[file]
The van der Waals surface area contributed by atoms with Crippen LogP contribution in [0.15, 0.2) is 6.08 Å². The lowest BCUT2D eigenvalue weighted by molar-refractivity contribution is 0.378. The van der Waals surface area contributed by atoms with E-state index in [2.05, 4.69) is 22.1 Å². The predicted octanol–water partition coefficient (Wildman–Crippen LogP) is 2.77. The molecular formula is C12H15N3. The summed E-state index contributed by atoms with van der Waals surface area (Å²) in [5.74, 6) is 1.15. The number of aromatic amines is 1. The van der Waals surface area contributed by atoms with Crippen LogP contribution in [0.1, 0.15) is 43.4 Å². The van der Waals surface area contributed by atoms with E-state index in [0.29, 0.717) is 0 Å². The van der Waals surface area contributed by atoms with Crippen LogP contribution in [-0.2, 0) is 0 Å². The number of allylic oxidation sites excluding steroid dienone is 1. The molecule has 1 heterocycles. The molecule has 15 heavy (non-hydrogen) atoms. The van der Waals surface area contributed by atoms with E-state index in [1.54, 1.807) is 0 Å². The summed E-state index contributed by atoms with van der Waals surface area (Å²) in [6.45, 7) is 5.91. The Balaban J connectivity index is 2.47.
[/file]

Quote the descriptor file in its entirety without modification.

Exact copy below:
The van der Waals surface area contributed by atoms with Crippen LogP contribution in [0.15, 0.2) is 6.08 Å². The lowest BCUT2D eigenvalue weighted by molar-refractivity contribution is 0.378. The van der Waals surface area contributed by atoms with E-state index in [2.05, 4.69) is 22.1 Å². The predicted octanol–water partition coefficient (Wildman–Crippen LogP) is 2.77. The molecular formula is C12H15N3. The summed E-state index contributed by atoms with van der Waals surface area (Å²) in [5.74, 6) is 1.15. The number of aromatic amines is 1. The van der Waals surface area contributed by atoms with Crippen LogP contribution in [0.1, 0.15) is 43.4 Å². The van der Waals surface area contributed by atoms with E-state index in [0.29, 0.717) is 0 Å². The van der Waals surface area contributed by atoms with Crippen LogP contribution in [-0.2, 0) is 0 Å². The number of allylic oxidation sites excluding steroid dienone is 1. The molecule has 1 heterocycles. The molecule has 15 heavy (non-hydrogen) atoms. The van der Waals surface area contributed by atoms with E-state index in [1.54, 1.807) is 0 Å². The summed E-state index contributed by atoms with van der Waals surface area (Å²) in [6.45, 7) is 5.91. The Balaban J connectivity index is 2.47.